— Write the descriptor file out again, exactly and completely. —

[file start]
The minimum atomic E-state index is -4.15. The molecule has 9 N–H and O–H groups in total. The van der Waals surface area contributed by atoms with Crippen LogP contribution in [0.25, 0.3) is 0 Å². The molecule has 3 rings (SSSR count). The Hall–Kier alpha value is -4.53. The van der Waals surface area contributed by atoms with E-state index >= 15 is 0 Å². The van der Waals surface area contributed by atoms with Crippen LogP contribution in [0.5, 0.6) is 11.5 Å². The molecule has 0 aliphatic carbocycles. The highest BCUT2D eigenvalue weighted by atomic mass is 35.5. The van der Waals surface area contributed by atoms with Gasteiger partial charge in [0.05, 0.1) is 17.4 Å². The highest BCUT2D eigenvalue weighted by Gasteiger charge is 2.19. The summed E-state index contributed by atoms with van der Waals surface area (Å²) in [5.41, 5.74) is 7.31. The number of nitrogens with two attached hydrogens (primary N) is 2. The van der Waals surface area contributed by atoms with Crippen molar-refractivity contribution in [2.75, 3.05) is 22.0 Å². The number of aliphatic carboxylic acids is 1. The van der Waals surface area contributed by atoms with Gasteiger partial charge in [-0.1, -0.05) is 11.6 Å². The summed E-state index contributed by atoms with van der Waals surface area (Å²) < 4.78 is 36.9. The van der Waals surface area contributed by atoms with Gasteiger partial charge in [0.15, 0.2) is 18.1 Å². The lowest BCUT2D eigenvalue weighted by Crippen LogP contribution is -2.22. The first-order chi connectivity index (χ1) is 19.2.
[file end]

The minimum atomic E-state index is -4.15. The molecule has 9 N–H and O–H groups in total. The van der Waals surface area contributed by atoms with Crippen LogP contribution in [0.25, 0.3) is 0 Å². The molecule has 3 rings (SSSR count). The Hall–Kier alpha value is -4.53. The van der Waals surface area contributed by atoms with E-state index >= 15 is 0 Å². The van der Waals surface area contributed by atoms with Crippen LogP contribution in [0.5, 0.6) is 11.5 Å². The molecule has 0 aliphatic carbocycles. The highest BCUT2D eigenvalue weighted by atomic mass is 35.5. The van der Waals surface area contributed by atoms with Gasteiger partial charge in [0.05, 0.1) is 17.4 Å². The highest BCUT2D eigenvalue weighted by Gasteiger charge is 2.19. The summed E-state index contributed by atoms with van der Waals surface area (Å²) in [5.41, 5.74) is 7.31. The number of nitrogens with two attached hydrogens (primary N) is 2. The van der Waals surface area contributed by atoms with Crippen molar-refractivity contribution in [2.75, 3.05) is 22.0 Å². The number of aliphatic carboxylic acids is 1. The van der Waals surface area contributed by atoms with Gasteiger partial charge in [-0.1, -0.05) is 11.6 Å². The summed E-state index contributed by atoms with van der Waals surface area (Å²) < 4.78 is 36.9. The van der Waals surface area contributed by atoms with Gasteiger partial charge in [0.15, 0.2) is 18.1 Å². The lowest BCUT2D eigenvalue weighted by Crippen LogP contribution is -2.22. The first-order chi connectivity index (χ1) is 19.2.